The National University of Singapore, Purdue University, and Team Rubicon officially launched a new joint programme for communication students on Dec. 4. The programme, titled “Communicators Without Borders”, seeks to give NUS and Purdue students the opportunity to work with NGOs such as Team Rubicon on humanitarian and social change efforts around the world.
“[We want to] bring students into situations where they, in fact, have an opportunity to really grow, and to be challenged, and to make a difference.” Prof. Howard Sypher said in his speech at the launch event held in the CNM Playroom. Prof. Sypher is the head of the Brian Lamb School of Communication at Purdue University, Indiana, US.
Prof. Sypher also noted how Singapore’s global interconnectedness made the nation-state the perfect location to commence “Communicators Without Borders.”
Prof. Mohan Dutta, Head of the Communications and New Media department at NUS, highlighted the centrality of communication in the programme. “If there is one theme that I think connects these organisations together, that is the vision for understanding the role of communication in how it has an impact on society,” Prof. Dutta said. “I believe that’s a strong thread that flows through what we do here at CNM.”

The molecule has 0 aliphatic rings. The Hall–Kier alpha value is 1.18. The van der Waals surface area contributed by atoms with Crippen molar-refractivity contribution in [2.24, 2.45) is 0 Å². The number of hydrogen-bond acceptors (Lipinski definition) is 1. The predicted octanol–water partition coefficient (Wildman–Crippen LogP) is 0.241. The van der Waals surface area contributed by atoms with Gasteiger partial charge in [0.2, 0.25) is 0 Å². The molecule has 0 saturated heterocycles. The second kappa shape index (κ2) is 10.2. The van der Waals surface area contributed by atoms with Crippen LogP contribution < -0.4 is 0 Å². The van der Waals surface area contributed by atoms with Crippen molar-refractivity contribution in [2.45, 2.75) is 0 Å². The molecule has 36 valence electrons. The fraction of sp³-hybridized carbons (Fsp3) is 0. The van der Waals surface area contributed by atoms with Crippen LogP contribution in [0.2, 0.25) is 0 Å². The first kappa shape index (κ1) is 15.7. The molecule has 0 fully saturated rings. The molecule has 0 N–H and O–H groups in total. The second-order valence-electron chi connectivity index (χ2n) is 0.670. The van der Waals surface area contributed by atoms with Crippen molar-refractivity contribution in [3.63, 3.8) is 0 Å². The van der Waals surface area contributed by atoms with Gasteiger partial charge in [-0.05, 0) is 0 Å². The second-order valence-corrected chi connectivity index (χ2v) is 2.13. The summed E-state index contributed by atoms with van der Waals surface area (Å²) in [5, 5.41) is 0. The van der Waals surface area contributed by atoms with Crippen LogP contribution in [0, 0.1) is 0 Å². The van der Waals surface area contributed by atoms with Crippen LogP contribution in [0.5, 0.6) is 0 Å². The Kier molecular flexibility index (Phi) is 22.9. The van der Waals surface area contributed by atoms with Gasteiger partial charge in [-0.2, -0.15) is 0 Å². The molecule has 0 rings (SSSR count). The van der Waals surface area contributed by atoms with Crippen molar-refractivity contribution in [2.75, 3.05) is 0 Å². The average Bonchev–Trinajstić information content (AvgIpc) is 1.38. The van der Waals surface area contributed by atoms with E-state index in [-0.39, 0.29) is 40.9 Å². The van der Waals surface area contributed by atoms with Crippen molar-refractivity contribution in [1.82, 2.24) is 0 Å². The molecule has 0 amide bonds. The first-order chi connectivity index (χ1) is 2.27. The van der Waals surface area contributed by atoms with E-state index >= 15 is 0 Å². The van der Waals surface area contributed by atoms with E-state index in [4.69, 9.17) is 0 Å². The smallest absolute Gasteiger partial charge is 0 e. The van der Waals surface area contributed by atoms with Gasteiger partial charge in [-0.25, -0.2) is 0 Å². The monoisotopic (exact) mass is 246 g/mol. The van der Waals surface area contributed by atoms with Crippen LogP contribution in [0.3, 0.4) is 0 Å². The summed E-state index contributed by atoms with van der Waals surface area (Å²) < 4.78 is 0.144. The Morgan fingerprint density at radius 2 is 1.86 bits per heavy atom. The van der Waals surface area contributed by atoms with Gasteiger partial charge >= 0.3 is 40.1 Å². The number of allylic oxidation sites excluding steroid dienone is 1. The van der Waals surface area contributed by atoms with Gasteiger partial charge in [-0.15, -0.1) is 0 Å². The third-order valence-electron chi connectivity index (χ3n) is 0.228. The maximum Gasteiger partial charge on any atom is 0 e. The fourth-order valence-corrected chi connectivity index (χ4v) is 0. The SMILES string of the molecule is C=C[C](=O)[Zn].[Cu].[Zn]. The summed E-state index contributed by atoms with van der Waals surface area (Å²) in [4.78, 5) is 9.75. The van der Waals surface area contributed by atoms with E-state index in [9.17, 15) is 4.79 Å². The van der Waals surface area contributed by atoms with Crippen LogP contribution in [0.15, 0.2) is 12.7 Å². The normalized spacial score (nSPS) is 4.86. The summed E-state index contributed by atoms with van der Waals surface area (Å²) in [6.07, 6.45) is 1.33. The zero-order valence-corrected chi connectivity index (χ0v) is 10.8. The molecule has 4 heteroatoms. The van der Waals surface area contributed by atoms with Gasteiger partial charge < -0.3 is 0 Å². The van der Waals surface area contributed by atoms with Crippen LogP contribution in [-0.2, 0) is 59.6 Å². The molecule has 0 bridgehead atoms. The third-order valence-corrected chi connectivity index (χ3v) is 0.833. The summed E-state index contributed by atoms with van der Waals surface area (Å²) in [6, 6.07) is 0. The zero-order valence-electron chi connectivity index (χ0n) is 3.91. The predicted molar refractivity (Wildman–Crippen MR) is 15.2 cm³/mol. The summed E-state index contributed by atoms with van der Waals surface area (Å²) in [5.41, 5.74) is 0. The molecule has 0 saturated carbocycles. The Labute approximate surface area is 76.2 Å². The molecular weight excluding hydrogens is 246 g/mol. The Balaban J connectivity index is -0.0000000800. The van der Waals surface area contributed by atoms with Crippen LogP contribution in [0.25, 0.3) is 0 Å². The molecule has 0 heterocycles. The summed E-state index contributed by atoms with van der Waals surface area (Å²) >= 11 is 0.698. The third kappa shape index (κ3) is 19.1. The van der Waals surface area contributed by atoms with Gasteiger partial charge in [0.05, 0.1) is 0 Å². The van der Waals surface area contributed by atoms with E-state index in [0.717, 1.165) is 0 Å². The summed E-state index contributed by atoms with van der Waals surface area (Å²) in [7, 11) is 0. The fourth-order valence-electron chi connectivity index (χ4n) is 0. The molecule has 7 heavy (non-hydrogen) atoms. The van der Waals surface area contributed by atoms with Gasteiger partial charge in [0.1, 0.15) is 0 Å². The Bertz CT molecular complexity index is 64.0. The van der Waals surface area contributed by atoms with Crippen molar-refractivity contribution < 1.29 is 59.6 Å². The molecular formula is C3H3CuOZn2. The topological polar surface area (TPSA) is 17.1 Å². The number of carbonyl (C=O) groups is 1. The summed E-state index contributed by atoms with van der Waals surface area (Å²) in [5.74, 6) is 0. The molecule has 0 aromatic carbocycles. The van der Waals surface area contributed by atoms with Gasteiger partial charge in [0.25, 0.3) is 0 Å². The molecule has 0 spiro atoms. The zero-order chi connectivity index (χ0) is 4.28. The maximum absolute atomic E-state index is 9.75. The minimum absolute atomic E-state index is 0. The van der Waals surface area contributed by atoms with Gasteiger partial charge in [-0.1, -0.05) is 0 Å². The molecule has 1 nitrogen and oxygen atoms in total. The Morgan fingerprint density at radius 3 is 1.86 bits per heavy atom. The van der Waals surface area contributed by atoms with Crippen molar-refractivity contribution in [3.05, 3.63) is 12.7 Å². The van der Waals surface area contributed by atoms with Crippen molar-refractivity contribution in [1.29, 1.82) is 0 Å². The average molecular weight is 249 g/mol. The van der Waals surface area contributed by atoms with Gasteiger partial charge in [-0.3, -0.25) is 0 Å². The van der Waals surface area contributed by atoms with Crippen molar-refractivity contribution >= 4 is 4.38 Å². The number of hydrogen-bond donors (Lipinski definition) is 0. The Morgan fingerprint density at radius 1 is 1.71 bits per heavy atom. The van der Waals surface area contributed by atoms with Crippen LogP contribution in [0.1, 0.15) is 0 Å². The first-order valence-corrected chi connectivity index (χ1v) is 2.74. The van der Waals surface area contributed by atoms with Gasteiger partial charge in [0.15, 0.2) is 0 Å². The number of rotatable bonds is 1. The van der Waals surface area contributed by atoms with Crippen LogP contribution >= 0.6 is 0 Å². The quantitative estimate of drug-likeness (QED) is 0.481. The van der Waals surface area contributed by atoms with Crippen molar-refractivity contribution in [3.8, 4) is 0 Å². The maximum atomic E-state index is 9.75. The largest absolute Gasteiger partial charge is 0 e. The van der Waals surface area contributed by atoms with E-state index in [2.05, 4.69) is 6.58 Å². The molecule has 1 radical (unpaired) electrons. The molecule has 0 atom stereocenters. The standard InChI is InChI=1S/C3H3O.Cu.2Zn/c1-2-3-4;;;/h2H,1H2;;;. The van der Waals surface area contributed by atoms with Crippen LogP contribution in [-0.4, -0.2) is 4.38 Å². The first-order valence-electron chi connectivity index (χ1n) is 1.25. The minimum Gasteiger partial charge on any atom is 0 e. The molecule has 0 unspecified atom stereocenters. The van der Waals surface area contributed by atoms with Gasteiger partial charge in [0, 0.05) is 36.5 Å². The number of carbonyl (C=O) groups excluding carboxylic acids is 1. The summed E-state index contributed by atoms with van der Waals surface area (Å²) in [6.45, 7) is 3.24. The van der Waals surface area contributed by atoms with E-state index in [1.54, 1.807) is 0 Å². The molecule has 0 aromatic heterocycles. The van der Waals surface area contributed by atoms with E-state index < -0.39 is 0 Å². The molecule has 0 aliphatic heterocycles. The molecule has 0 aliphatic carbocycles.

Team Rubicon is an early NGO partner of “Communicators Without Borders.” The three-year-old American humanitarian organization is made up of military veterans who provide emergency aid in crises and disasters, such as Hurricane Sandy which recently devastated the US east coast.
“A lot of us have extensive experience, sadly, in war, but it teaches you a lot,” Team Rubicon Regional Director Ford Sypher said. “We’re taking that experience, and we’re taking these hands that were trained for war, and we’re re-tooling them to deliver aid, both domestically and internationally.”
To launch “Communicators Without Borders,” Prof. Sypher, Ford Sypher and Dr. Tracy Loh, representing the communication management team at CNM, put together a large three-piece jigsaw puzzle. Each piece represented the three major partners of the programme.
While the launch of “Communicators Without Borders” is a significant step, there is still much to do before students can be sent to work with NGOs. “Collaboration is always hard,” Prof. Sypher said. “There are misunderstandings, there are difficulties. But if it was easy, there wouldn’t be the rewards that come along with it.”